The COVID-19 lockdown has battered the already ailing South African economy. Despite the pending lift of the lockdown, companies will likely battle to stay afloat as the full impact of the pandemic plays out.
Companies with insufficient liquidity face a high risk of collapse. The disposal of some or all of the shares in, or the business of, a distressed company, may become a necessary and valuable tool to help unlock liquidity to pay creditors and to secure the survival of the company or business.
Practical considerations for the disposal of a distressed company are slightly different from disposals in ordinary trading circumstances:
- A distressed sale or dilution of equity typically includes very short periods for the negotiation and conclusion of the transaction to raise the necessary capital quickly.
- The scope and extent of due diligence and management interviews is limited (caused, in addition, by the logistics impediments due to the pandemic).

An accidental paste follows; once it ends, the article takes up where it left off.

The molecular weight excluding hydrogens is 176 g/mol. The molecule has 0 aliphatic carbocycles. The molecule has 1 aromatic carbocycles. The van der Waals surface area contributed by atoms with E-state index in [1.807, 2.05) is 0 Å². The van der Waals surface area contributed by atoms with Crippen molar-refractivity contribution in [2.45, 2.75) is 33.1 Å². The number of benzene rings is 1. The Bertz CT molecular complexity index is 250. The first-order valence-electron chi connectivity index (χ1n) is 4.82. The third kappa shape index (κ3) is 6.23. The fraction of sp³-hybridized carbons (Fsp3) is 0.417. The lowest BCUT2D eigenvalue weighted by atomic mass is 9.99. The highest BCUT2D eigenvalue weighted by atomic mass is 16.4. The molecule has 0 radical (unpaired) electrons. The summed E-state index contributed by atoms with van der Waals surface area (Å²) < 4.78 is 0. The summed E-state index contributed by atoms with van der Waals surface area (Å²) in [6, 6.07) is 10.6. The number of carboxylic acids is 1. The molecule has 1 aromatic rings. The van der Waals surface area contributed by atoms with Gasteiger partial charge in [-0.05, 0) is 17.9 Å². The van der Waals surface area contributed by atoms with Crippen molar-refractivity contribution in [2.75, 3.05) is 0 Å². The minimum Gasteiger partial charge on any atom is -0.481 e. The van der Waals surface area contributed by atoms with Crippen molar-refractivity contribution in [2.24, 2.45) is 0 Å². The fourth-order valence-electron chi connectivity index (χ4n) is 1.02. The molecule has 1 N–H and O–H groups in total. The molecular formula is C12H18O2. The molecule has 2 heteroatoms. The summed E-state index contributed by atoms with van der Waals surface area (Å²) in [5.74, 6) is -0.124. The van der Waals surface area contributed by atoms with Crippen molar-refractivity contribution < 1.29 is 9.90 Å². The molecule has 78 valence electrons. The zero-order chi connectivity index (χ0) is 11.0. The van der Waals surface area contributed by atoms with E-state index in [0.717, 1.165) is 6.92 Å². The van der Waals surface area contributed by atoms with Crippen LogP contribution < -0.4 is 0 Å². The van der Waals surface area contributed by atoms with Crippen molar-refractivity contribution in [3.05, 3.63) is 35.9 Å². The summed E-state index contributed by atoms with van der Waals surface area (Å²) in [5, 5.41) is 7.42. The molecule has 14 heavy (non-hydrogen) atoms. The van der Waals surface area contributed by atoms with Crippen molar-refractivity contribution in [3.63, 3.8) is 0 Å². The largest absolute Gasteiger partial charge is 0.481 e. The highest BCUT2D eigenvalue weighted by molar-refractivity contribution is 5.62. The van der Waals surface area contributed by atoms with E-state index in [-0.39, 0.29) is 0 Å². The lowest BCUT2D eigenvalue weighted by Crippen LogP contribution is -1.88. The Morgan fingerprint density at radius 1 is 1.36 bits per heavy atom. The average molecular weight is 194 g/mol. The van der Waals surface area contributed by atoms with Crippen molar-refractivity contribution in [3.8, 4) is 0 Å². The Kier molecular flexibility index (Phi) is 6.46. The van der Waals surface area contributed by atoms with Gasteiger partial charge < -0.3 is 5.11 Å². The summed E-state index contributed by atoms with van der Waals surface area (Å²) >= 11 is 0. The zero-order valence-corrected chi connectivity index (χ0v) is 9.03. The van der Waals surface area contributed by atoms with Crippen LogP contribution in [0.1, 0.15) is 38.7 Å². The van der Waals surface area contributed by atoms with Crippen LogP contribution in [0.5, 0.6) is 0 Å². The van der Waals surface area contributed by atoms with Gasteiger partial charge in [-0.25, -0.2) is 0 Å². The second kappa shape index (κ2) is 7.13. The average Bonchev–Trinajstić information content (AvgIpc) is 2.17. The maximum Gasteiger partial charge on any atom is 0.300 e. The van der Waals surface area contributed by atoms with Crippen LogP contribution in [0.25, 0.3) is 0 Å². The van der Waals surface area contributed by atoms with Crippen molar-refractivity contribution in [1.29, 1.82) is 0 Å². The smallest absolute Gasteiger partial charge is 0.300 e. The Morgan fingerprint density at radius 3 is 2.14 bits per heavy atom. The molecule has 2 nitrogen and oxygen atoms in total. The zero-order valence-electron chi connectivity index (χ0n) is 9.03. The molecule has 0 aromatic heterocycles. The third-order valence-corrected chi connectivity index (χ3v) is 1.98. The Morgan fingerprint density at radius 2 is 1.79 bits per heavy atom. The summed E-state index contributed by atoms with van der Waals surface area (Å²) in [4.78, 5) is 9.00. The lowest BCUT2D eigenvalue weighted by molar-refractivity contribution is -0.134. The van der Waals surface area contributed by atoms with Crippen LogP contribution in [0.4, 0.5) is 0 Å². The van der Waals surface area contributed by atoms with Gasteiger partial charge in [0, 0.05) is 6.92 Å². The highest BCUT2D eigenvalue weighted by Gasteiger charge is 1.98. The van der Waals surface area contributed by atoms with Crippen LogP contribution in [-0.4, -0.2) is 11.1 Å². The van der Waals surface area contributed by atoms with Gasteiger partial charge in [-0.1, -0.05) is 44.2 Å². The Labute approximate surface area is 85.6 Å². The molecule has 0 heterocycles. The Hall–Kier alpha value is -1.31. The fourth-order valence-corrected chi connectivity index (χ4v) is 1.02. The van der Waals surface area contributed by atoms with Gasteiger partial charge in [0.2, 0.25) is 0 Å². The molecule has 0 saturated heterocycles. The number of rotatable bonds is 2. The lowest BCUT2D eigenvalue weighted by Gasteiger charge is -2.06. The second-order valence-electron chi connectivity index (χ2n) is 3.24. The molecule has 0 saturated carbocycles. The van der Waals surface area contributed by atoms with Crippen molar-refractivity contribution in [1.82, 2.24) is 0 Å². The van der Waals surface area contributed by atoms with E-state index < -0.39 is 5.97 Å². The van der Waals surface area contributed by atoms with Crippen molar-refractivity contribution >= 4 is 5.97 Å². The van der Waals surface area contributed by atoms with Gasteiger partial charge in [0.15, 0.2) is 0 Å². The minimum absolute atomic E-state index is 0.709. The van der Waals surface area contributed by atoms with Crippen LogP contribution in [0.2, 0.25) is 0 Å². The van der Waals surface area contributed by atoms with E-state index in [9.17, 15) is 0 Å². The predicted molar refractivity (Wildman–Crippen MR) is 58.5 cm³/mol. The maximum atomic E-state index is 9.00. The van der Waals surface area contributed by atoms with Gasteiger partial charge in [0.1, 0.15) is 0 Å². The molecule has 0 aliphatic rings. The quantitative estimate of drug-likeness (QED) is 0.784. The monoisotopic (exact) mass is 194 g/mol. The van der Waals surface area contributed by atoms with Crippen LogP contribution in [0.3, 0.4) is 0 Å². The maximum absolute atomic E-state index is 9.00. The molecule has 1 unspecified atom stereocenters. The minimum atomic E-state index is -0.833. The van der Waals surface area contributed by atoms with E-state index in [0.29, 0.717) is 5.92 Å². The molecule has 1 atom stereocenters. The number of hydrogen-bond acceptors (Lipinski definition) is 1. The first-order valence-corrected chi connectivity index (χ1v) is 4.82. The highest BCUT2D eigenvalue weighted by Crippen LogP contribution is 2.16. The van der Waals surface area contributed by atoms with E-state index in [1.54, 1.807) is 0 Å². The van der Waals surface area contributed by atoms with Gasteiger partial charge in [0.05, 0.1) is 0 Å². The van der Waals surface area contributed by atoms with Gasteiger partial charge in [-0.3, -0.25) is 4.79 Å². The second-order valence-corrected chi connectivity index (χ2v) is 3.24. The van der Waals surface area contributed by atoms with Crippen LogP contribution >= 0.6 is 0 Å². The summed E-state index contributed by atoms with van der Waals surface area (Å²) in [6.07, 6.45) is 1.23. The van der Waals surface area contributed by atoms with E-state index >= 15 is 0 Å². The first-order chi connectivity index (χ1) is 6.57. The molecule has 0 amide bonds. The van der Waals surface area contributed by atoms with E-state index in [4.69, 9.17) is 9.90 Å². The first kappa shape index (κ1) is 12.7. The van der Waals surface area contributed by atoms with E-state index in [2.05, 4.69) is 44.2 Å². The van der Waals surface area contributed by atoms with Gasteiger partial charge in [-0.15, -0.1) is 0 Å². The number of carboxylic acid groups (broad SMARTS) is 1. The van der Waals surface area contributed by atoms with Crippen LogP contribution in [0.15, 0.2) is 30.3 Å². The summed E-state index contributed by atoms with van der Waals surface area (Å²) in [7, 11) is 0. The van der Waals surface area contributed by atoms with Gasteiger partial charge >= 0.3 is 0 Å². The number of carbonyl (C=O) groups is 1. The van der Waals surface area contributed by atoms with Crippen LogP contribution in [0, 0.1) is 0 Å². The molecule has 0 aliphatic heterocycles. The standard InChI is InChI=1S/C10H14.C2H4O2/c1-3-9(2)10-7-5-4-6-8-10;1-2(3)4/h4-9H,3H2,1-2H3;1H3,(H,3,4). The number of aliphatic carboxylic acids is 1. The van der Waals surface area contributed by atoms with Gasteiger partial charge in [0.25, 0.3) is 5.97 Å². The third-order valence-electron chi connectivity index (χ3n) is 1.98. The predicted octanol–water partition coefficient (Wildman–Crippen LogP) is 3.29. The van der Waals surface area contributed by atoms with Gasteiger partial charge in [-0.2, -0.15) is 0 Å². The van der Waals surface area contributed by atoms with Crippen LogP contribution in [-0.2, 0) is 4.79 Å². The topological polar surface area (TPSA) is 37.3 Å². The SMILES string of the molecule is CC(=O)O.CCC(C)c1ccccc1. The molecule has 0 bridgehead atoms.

- Time constraints and market practice dictate that representations, warranties, covenants, and indemnities are likely to be significantly limited.
- Walk away rights for the buyer will typically be excluded, as the success of the transaction is essential to meeting the objectives of the restructuring.
- Only very limited and essential conditions precedent for the effectiveness of the transaction are likely to be accepted, given the urgency and the critical need for a successful restructuring. These are usually only the mandatory regulatory approvals necessary for the sale, such as merger and exchange control approvals, if applicable.
- The risks for the buyer are high as a result. This heightened risk is typically compensated by payment of a lower consideration for the shares or business.
- Payment of the purchase price in a sale is usually made in full upfront (dictated by the commitments and needs of the company and urgency) or partly in cash, with the balance held in escrow (or in trust). The escrow funds can be agreed to constitute security for a purchase price claw back if warranties, representations, covenants, or indemnities are breached.
- A communications strategy for suppliers, customers and the media regarding the purpose and prospects of the transaction is a critical part of managing the post-transaction recovery of the business and any reputational risk.